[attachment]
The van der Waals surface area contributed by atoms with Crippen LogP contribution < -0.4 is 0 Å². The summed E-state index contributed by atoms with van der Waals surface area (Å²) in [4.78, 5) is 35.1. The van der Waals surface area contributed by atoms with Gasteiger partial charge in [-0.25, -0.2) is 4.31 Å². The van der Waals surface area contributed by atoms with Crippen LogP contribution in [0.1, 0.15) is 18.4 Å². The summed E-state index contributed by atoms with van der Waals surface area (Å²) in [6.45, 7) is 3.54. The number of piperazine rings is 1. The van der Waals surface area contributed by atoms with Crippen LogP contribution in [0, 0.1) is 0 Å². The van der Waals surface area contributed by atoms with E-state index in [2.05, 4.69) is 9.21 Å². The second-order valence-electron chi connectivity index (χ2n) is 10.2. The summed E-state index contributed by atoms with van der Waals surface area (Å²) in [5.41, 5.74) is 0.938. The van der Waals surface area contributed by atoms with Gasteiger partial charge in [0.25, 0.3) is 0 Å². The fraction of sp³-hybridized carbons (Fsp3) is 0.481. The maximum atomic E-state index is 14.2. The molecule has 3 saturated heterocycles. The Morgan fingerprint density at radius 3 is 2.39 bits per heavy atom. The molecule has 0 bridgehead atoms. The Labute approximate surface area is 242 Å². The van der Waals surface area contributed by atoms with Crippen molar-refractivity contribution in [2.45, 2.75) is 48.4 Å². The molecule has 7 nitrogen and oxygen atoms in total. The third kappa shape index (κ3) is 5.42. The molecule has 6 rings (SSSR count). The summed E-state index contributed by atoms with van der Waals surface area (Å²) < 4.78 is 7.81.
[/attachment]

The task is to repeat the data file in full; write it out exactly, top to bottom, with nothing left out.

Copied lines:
The van der Waals surface area contributed by atoms with Crippen LogP contribution < -0.4 is 0 Å². The summed E-state index contributed by atoms with van der Waals surface area (Å²) in [4.78, 5) is 35.1. The van der Waals surface area contributed by atoms with Gasteiger partial charge in [-0.25, -0.2) is 4.31 Å². The van der Waals surface area contributed by atoms with Crippen LogP contribution in [0.1, 0.15) is 18.4 Å². The summed E-state index contributed by atoms with van der Waals surface area (Å²) in [6.45, 7) is 3.54. The number of piperazine rings is 1. The van der Waals surface area contributed by atoms with Crippen LogP contribution in [0, 0.1) is 0 Å². The van der Waals surface area contributed by atoms with E-state index in [2.05, 4.69) is 9.21 Å². The second-order valence-electron chi connectivity index (χ2n) is 10.2. The summed E-state index contributed by atoms with van der Waals surface area (Å²) in [5.41, 5.74) is 0.938. The van der Waals surface area contributed by atoms with Gasteiger partial charge in [0.25, 0.3) is 0 Å². The fraction of sp³-hybridized carbons (Fsp3) is 0.481. The maximum atomic E-state index is 14.2. The molecule has 3 saturated heterocycles. The Morgan fingerprint density at radius 3 is 2.39 bits per heavy atom. The molecule has 0 bridgehead atoms. The Labute approximate surface area is 242 Å². The van der Waals surface area contributed by atoms with Crippen molar-refractivity contribution in [2.45, 2.75) is 48.4 Å². The molecule has 7 nitrogen and oxygen atoms in total. The third kappa shape index (κ3) is 5.42. The molecule has 6 rings (SSSR count). The summed E-state index contributed by atoms with van der Waals surface area (Å²) < 4.78 is 7.81.